No other virus has caused greater concern or frustration as the encrypting ransomware virus known around the helpdesk as the crypto virus or its original name, CryptoLocker. In the many years of JustFixIt’s history, there has never been such an aggressive or widespread infection. For a while it seemed like every week or so, the entire desk would feel that sinking feeling when it became obvious that another client had become infected with the damaging virus.
Our first brush with the crypto virus was with its first iteration, CryptoLocker, way back in early November of 2013. What originally began as a simple restoration of corrupted files turned out to be a much bigger problem.
The virus itself is lightweight and easy to hide, which makes it possible to hide within innocuous looking email messages – often, it’s disguised as a harmless looking document. When run, it immediately scans the system and begins encrypting them with a 2048-bit key. Any document which the infected user has write access to is quickly encrypted, typically in alphabetical order, including any document found within mapped network drives.
Spotting Cryptolocker is pretty easy, as it proudly announces its presence. Within every folder it encrypts, it leaves a collection of files that gives instructions that demand (at the time) $400 to be provided in pre-paid vouchers or the popular cryptocurrency, Bitcoin. Virus scanners were quickly equipped to detect and contain the virus, but detection was typically not possible until the encryption was underway and the damage was already done.
CryptoLocker was finally contained and shut down on the 2nd of June 2014 in the collaborative international “Operation Tovar”. The source of the virus was tracked down to Evgeniy Bogachev, who was charged as the ringleader of the hacker gang that created the virus and the botnet that distributed it. It’s estimated that whole operation scammed about $3 million in ransom.
Perhaps the most insidious iteration of the CryptoLocker arrived late in September 2014. This time distributed through an internet ad network that redirected to rogue websites. Cryptowall itself went through numerous versions, which included such features as the ability to delete Windows built-in volume shadowcopy backups and install password and bitcoin thieving spyware programs. The most recent known version is 4.0, which has reworked code that helps it further avoid anti-virus programs and not only encrypts the file’s data, but also the filename.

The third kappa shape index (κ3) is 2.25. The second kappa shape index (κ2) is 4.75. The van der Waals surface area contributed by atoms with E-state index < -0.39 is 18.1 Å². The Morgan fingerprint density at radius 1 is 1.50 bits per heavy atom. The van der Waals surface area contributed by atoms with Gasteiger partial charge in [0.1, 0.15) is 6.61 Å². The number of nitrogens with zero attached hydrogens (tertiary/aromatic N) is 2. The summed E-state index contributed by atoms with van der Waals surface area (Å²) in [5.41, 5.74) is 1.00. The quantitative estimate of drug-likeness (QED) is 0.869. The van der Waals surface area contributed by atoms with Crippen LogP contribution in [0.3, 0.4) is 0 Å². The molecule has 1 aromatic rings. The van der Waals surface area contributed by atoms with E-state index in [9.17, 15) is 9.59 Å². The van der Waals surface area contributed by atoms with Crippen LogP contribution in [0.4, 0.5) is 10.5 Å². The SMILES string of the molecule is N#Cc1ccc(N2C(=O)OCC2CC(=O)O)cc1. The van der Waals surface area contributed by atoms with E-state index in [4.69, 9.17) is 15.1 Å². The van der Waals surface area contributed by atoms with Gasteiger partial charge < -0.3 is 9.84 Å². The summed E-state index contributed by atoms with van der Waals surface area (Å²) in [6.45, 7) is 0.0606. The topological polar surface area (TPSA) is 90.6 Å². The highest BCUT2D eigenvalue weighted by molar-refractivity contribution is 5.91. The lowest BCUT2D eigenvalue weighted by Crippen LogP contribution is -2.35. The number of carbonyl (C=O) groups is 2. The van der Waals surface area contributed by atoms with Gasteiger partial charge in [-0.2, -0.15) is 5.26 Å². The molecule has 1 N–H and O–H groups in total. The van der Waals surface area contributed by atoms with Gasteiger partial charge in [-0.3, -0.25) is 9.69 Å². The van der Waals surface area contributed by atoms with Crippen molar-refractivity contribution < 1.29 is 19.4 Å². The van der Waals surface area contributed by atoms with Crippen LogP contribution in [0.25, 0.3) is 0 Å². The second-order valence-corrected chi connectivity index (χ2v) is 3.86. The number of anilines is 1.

Cryptowall viruses are still actively being developed, and an estimated $18 Million USD has been paid out in ransom thus far.
Other copycats, such as the TorrentLocker, have appeared in the wake of CryptoLocker, each providing their own twists and complications. While a lot of efforts have been made to prevent outbreaks, new infections continually pop up all the time and show no signs of slowing up.
HOW TO PROTECT YOUR FILES
Unfortunately, due to the reactive nature of the anti-virus industry, most protection programs are useless against the aggressive and constantly evolving crypto viruses. Some specialists are even announcing this to be the beginning of the end for anti-virus software. This statement may be exceedingly alarmist, especially since a good security program is essential for actually locating and removing the infection. However, the message does contain some truth: it takes more protection than even the most robust ant-virus can provide to guard against encryption viruses.
The good news is that surviving an infection is simple. All it takes is a reliable backup system that runs regularly. As long as all your important files are backed up to a secure location (preferably one located off-site), any encrypted files can simply be restored to their previous state, which eliminates the need for paying ransom.
If you want to avoid the headache of dealing with any downtime caused by the virus, then the only option is to always be vigilant. Be careful when opening attachments and avoid clicking on any advertisements that appear on websites, as they can often lead to compromised sites. A degree of caution can go a long way to avoiding infection altogether.